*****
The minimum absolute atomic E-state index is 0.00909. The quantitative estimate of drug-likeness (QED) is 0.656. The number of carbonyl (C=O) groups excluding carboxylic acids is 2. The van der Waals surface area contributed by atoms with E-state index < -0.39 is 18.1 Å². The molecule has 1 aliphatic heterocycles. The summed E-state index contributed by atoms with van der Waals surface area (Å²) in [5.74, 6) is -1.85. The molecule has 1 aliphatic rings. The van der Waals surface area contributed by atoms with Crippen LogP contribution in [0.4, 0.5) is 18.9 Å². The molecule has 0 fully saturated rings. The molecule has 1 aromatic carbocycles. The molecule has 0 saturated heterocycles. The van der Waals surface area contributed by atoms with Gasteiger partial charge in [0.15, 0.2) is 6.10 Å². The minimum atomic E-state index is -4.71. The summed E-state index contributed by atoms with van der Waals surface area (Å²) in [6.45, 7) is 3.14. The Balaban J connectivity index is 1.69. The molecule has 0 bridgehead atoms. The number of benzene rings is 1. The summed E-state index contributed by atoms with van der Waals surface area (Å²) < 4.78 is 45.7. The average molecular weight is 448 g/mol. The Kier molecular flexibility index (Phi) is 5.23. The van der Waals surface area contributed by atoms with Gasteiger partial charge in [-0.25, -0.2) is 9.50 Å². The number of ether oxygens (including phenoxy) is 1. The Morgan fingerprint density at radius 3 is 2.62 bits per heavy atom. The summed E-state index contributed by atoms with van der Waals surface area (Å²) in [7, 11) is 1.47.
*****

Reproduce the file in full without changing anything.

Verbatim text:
The minimum absolute atomic E-state index is 0.00909. The quantitative estimate of drug-likeness (QED) is 0.656. The number of carbonyl (C=O) groups excluding carboxylic acids is 2. The van der Waals surface area contributed by atoms with E-state index < -0.39 is 18.1 Å². The molecule has 1 aliphatic heterocycles. The summed E-state index contributed by atoms with van der Waals surface area (Å²) in [5.74, 6) is -1.85. The molecule has 1 aliphatic rings. The van der Waals surface area contributed by atoms with Crippen LogP contribution in [0.4, 0.5) is 18.9 Å². The molecule has 0 fully saturated rings. The molecule has 1 aromatic carbocycles. The molecule has 0 saturated heterocycles. The van der Waals surface area contributed by atoms with Gasteiger partial charge in [0.15, 0.2) is 6.10 Å². The minimum atomic E-state index is -4.71. The summed E-state index contributed by atoms with van der Waals surface area (Å²) in [6.45, 7) is 3.14. The Balaban J connectivity index is 1.69. The molecule has 0 bridgehead atoms. The number of benzene rings is 1. The summed E-state index contributed by atoms with van der Waals surface area (Å²) < 4.78 is 45.7. The average molecular weight is 448 g/mol. The Kier molecular flexibility index (Phi) is 5.23. The van der Waals surface area contributed by atoms with Gasteiger partial charge in [-0.25, -0.2) is 9.50 Å². The number of ether oxygens (including phenoxy) is 1. The Morgan fingerprint density at radius 3 is 2.62 bits per heavy atom. The summed E-state index contributed by atoms with van der Waals surface area (Å²) in [7, 11) is 1.47.